jump to navigation

Workforce isn’t the only consideration, but it’s a top consideration October 6, 2006

Posted by Tom in Community, Economic Development, Technology, Workforce.
trackback

The Business Innovation Insider tells us that, despite what we may have heard about the “bust” that followed the 1990’s Internet boom, Silicon Valley is still the place to be. And why?

Web 2.0 companies from all over the country continue to migrate to Silicon Valley, attracted by the easy access to venture capital money as well as a pool of highly-skilled tech workers and seasoned Internet executives. Even if it means packing up an office and moving across the country, it appears to be worth it…

The blog post also shares a chart indicating that the high-tech average wage in Silicon Valley is $126,700. Compare that to the high-tech average wage in Massachusetts ($87,200) or Washington ($79,700), and it’s clear that certain businesses will pay a premium to enter the top tier employment markets.

I just need to keep this in mind as I keep reading article after article that reinforces my negative feelings about the unfortunate culture of cheap in the world of economic development. But I have to wonder – Is this article an outlier (representing just the information technology industry), or is this perhaps a larger recognition of the value of the expert workforce residing in Silicon Valley? And, by extension, do other industries locate in given regions for their expert populations?

Advertisements

Comments»

1. globalburgh - October 10, 2006

Interesting survey in the October 7th-13th edition of the Economist. Talent in the knowledge sector is at a premium. Companies are paying big bucks to attract talent and then fighting hard to hold onto it. So, I agree that regions shouldn’t be so “cheap.”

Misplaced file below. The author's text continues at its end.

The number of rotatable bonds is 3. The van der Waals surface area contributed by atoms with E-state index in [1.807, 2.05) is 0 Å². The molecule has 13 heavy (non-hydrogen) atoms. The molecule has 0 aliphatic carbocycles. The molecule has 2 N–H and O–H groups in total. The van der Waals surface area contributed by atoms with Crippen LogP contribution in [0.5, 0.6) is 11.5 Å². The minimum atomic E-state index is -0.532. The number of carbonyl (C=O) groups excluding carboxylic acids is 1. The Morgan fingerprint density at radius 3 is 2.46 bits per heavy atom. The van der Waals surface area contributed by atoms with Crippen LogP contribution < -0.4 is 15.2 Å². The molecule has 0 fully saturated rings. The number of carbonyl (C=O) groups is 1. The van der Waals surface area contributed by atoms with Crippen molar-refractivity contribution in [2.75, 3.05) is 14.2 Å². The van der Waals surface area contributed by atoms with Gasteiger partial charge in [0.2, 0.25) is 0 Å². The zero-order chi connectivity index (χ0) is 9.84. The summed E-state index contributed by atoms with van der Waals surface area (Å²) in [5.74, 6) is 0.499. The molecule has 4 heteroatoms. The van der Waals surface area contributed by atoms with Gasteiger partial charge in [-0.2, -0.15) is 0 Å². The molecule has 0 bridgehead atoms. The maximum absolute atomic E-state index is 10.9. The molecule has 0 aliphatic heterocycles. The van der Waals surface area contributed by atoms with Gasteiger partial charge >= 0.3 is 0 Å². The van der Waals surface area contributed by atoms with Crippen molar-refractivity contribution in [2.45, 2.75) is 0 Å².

However, paying whatever premium won’t necessarily result in a talent cluster. Even Silicon Valley worries about brain drain. The best investment is in the creation of the talent that world currently craves. As the Economist Survey points out, companies are now spending a lot of money on developing the talent themselves. This is a serious indictment of primary, secondary, and post-secondary education.

I don’t think subsidies and other sweetheart deals will allow regions to compete with Silicon Valley’s greatest asset: the density of great minds and entrepreneurs. Companies are paying a lot of money to be in Silicon Valley, where the knowledge assets are located.


Leave a Reply

Fill in your details below or click an icon to log in:

WordPress.com Logo

You are commenting using your WordPress.com account. Log Out / Change )

Twitter picture

You are commenting using your Twitter account. Log Out / Change )

Facebook photo

You are commenting using your Facebook account. Log Out / Change )

Google+ photo

You are commenting using your Google+ account. Log Out / Change )

Connecting to %s

%d bloggers like this: